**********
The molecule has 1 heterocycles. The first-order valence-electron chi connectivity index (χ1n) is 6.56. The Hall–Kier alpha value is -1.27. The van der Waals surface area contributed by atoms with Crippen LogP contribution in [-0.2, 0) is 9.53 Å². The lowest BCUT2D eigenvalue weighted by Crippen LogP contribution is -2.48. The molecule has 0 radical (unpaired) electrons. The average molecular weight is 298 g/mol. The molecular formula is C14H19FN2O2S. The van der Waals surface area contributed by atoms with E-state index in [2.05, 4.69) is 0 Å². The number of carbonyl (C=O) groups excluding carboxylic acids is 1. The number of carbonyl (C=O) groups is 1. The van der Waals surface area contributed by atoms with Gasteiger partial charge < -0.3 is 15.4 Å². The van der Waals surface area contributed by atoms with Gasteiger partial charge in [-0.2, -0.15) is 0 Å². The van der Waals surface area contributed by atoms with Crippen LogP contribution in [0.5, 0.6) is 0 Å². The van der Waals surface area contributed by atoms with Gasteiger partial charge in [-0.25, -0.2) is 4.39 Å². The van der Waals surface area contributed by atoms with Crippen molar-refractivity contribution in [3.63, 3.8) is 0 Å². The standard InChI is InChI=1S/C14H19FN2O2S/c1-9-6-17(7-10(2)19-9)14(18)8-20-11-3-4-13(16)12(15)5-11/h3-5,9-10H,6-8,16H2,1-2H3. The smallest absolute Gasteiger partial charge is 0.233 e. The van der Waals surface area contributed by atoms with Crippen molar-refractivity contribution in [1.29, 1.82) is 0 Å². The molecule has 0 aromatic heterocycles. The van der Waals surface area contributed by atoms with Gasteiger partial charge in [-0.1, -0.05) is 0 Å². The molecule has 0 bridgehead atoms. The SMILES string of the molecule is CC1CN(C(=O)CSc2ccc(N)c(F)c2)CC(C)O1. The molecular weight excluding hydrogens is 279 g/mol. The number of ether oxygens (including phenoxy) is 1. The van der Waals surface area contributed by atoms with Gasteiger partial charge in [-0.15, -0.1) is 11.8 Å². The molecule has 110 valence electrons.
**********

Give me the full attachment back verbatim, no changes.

The molecule has 1 heterocycles. The first-order valence-electron chi connectivity index (χ1n) is 6.56. The Hall–Kier alpha value is -1.27. The van der Waals surface area contributed by atoms with Crippen LogP contribution in [-0.2, 0) is 9.53 Å². The lowest BCUT2D eigenvalue weighted by Crippen LogP contribution is -2.48. The molecule has 0 radical (unpaired) electrons. The average molecular weight is 298 g/mol. The molecular formula is C14H19FN2O2S. The van der Waals surface area contributed by atoms with E-state index in [2.05, 4.69) is 0 Å². The number of carbonyl (C=O) groups excluding carboxylic acids is 1. The number of carbonyl (C=O) groups is 1. The van der Waals surface area contributed by atoms with Gasteiger partial charge < -0.3 is 15.4 Å². The van der Waals surface area contributed by atoms with Gasteiger partial charge in [-0.2, -0.15) is 0 Å². The van der Waals surface area contributed by atoms with Crippen LogP contribution in [0.5, 0.6) is 0 Å². The van der Waals surface area contributed by atoms with Gasteiger partial charge in [-0.25, -0.2) is 4.39 Å². The van der Waals surface area contributed by atoms with Crippen molar-refractivity contribution in [3.63, 3.8) is 0 Å². The standard InChI is InChI=1S/C14H19FN2O2S/c1-9-6-17(7-10(2)19-9)14(18)8-20-11-3-4-13(16)12(15)5-11/h3-5,9-10H,6-8,16H2,1-2H3. The smallest absolute Gasteiger partial charge is 0.233 e. The van der Waals surface area contributed by atoms with Crippen molar-refractivity contribution in [1.29, 1.82) is 0 Å². The molecule has 0 aromatic heterocycles. The van der Waals surface area contributed by atoms with Gasteiger partial charge in [-0.1, -0.05) is 0 Å². The molecule has 0 bridgehead atoms. The SMILES string of the molecule is CC1CN(C(=O)CSc2ccc(N)c(F)c2)CC(C)O1. The molecular weight excluding hydrogens is 279 g/mol. The number of ether oxygens (including phenoxy) is 1. The van der Waals surface area contributed by atoms with Gasteiger partial charge in [-0.15, -0.1) is 11.8 Å². The molecule has 110 valence electrons.